I don’t want to go to Bangladesh.… If I have this voter card, people will believe that we are Indian. She gathered all her documents together for the NRC—
those who don’t have were also asked to submit. They asked voter list of 1951, 1966, 1971, and 2011 and even they wanted some earlier documents also.… I brought some documents from my father’s house. Whatever other old documents we had, we submitted all. Similarly, Lotok, an auto-rickshaw driver in Guwahati said
we had to submit name and address proof of my previous generation, copy of voter list [to make it sure it had our surname] and I think an electricity bill…and legacy data of 1951…they wanted those and we submitted. It was difficult to find out legacy documents of the previous generations. When we asked if this raised concerns, we heard responses such as “my husband says if they require more documents what would we do” (Aneesa).
In Kesarpur, where we interviewed the greatest number of migrants, we heard two major challenges. First, interviewees reported they tend to be hired through contractors and subcontractors for brief periods of work ranging from as low as 15 days to a year. They not only have no job security, but contractors are also unwilling to provide any identification to them. For this reason, it was initially hard to obtain interviews, only possible because of one of our research team had previous experience working on labor rights in the factory site. In addition, most did not want their photo taken. Second, landlords let out spaces out illegally and are equally unwilling to provide rent agreements or electricity bills as feeder identity documents (for example for Aadhaar). An interviewee in Kesarpur stated “the attitude towards those who are outsiders is that you deal with your own problems.” (Although we also heard in Delhi as well as Kesarpur that “there is no one really local anyway.”) Jamima, residing in Kesarpur from 2003, found it impossible to validate her residence as a feeder ID, as her landlord refused to provide her the rent agreement and electricity bill (as both were likely illegal). Although she managed to obtain a rent agreement of sorts through the landlord’s son, she bribed an intermediary for the electricity bill and then forged the landlord’s signature on it. Jamima’s is not an isolated case. All migrants in Kesarpur vouched for the near impossibility of obtaining local address proof documents and thereby resorting to parallel means (which Jamima helped others with).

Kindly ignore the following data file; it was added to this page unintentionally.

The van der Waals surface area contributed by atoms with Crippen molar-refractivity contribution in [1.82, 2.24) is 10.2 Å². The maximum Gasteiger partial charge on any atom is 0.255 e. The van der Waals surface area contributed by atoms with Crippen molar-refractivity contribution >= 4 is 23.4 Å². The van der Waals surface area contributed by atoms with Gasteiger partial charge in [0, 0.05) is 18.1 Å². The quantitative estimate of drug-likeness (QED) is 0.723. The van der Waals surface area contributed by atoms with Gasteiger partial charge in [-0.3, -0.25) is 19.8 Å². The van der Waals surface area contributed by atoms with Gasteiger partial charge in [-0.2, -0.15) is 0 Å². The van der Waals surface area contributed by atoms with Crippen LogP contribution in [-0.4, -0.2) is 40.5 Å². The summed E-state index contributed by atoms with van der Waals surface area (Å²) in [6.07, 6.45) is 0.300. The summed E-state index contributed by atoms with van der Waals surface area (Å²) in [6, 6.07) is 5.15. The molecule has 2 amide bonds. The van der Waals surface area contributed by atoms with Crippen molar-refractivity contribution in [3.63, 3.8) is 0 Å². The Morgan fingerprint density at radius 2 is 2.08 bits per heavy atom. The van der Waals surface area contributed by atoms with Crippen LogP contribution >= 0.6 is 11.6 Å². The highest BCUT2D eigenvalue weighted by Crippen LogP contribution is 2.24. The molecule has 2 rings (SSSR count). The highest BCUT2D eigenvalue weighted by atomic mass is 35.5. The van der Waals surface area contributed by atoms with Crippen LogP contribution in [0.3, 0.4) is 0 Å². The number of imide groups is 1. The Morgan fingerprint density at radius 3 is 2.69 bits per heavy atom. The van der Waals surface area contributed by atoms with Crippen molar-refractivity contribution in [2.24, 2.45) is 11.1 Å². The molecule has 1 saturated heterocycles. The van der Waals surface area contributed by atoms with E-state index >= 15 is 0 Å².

“Othering” and exclusion can be common behavior migrants and refugees face.10 Ankur recounted the harassment he faced in trying to obtain a Kesarpur voter ID:
I tried. During elections I hung around with the candidates and went on rallies with them. For days I campaigned for them, and in return they had promised to make my voter card. But after the campaigning was over they refused to recognize me. They never got back to me.
This is apparent even in the census caveat that the migrant numbers may be underreported due to fear of persecution. The 2011 census also states that for the first time, India’s urban population has grown faster than its rural population,11 putting pressure on housing and infrastructure. In Kesarpur, we saw practiced forms of exclusion— not just by locals to outsiders, but between different factions, older and new migrants, different power levels and other networks, by denying identity credentials and therefore access to resources. Access to basic resources such as water and electricity was challenging and fraught with power dynamics (for example, landlords locking water taps except for a few hours a day, or even intercepting mail for ID documents).
Voting rights are crucial to enable migrants to access basic rights and amenities as well as recognition from authorities as residents of the area. The inability to vote one’s elected representative to power in a democratic process excludes a person from voicing a concern related to the policies and governance of the area. As Imama recounts, while applying for her Aadhaar, the local leader tore her form saying,
aap Bihar ke ho toh Bihar mein jake banao (if you are from Bihar then get it made in Bihar). Migrants routinely face such issues of alienation and exclusion from services and find it challenging and harassing to approach government officials for help.